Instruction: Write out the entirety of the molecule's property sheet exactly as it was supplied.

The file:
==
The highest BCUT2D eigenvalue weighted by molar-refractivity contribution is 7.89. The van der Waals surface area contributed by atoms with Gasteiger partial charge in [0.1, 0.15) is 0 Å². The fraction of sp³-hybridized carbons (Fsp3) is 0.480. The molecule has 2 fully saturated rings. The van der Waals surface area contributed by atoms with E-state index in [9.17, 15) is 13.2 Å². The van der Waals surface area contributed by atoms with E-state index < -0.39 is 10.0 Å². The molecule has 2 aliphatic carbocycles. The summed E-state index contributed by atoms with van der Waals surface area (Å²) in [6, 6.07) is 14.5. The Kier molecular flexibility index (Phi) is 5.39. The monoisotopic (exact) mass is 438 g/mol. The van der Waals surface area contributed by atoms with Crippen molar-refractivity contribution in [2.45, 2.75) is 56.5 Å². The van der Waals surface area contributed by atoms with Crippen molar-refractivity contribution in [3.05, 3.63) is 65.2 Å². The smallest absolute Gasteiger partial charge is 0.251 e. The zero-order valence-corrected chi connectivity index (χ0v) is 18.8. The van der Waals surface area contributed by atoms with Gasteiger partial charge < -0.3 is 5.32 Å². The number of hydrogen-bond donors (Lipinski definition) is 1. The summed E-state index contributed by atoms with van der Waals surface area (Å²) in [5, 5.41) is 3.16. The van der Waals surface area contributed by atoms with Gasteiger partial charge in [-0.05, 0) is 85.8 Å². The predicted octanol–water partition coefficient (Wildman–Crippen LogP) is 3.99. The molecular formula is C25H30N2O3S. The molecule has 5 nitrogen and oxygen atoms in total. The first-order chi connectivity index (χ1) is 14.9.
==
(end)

The highest BCUT2D eigenvalue weighted by molar-refractivity contribution is 7.89. The van der Waals surface area contributed by atoms with Gasteiger partial charge in [0.1, 0.15) is 0 Å². The fraction of sp³-hybridized carbons (Fsp3) is 0.480. The molecule has 2 fully saturated rings. The van der Waals surface area contributed by atoms with E-state index in [9.17, 15) is 13.2 Å². The van der Waals surface area contributed by atoms with E-state index < -0.39 is 10.0 Å². The molecule has 2 aliphatic carbocycles. The summed E-state index contributed by atoms with van der Waals surface area (Å²) in [6, 6.07) is 14.5. The Kier molecular flexibility index (Phi) is 5.39. The monoisotopic (exact) mass is 438 g/mol. The van der Waals surface area contributed by atoms with Crippen molar-refractivity contribution in [2.45, 2.75) is 56.5 Å². The van der Waals surface area contributed by atoms with Crippen molar-refractivity contribution in [3.05, 3.63) is 65.2 Å². The smallest absolute Gasteiger partial charge is 0.251 e. The zero-order valence-corrected chi connectivity index (χ0v) is 18.8. The van der Waals surface area contributed by atoms with Gasteiger partial charge < -0.3 is 5.32 Å². The number of hydrogen-bond donors (Lipinski definition) is 1. The summed E-state index contributed by atoms with van der Waals surface area (Å²) in [5, 5.41) is 3.16. The van der Waals surface area contributed by atoms with Gasteiger partial charge in [-0.05, 0) is 85.8 Å². The predicted octanol–water partition coefficient (Wildman–Crippen LogP) is 3.99. The molecular formula is C25H30N2O3S. The molecule has 5 nitrogen and oxygen atoms in total. The first-order chi connectivity index (χ1) is 14.9.